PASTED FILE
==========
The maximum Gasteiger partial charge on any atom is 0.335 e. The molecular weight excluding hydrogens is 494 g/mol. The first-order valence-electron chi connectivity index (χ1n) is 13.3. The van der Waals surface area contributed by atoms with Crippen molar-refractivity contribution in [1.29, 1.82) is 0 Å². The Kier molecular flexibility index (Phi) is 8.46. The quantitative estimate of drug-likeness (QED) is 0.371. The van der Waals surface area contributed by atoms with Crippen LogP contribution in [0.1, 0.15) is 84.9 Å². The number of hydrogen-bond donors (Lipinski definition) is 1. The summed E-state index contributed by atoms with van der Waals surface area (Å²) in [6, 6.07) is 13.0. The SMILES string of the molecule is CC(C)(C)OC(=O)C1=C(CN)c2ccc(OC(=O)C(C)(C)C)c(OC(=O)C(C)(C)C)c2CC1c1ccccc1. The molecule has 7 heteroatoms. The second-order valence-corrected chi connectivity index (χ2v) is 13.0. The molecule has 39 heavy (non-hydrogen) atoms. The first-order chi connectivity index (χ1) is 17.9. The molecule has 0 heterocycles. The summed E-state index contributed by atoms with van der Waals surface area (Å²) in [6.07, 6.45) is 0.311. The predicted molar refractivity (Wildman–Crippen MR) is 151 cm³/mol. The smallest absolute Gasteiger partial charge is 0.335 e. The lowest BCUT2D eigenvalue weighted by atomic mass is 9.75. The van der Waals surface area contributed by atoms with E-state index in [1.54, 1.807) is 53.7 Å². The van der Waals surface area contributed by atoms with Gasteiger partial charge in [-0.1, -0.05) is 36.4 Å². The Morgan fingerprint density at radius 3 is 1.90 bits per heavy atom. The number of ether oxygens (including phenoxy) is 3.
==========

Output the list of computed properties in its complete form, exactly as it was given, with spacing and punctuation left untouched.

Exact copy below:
The maximum Gasteiger partial charge on any atom is 0.335 e. The molecular weight excluding hydrogens is 494 g/mol. The first-order valence-electron chi connectivity index (χ1n) is 13.3. The van der Waals surface area contributed by atoms with Crippen molar-refractivity contribution in [1.29, 1.82) is 0 Å². The Kier molecular flexibility index (Phi) is 8.46. The quantitative estimate of drug-likeness (QED) is 0.371. The van der Waals surface area contributed by atoms with Crippen LogP contribution in [0.1, 0.15) is 84.9 Å². The number of hydrogen-bond donors (Lipinski definition) is 1. The summed E-state index contributed by atoms with van der Waals surface area (Å²) in [6, 6.07) is 13.0. The SMILES string of the molecule is CC(C)(C)OC(=O)C1=C(CN)c2ccc(OC(=O)C(C)(C)C)c(OC(=O)C(C)(C)C)c2CC1c1ccccc1. The molecule has 7 heteroatoms. The second-order valence-corrected chi connectivity index (χ2v) is 13.0. The molecule has 39 heavy (non-hydrogen) atoms. The first-order chi connectivity index (χ1) is 17.9. The molecule has 0 heterocycles. The summed E-state index contributed by atoms with van der Waals surface area (Å²) in [6.07, 6.45) is 0.311. The predicted molar refractivity (Wildman–Crippen MR) is 151 cm³/mol. The smallest absolute Gasteiger partial charge is 0.335 e. The lowest BCUT2D eigenvalue weighted by atomic mass is 9.75. The van der Waals surface area contributed by atoms with E-state index in [1.54, 1.807) is 53.7 Å². The van der Waals surface area contributed by atoms with Gasteiger partial charge in [-0.1, -0.05) is 36.4 Å². The Morgan fingerprint density at radius 3 is 1.90 bits per heavy atom. The number of ether oxygens (including phenoxy) is 3.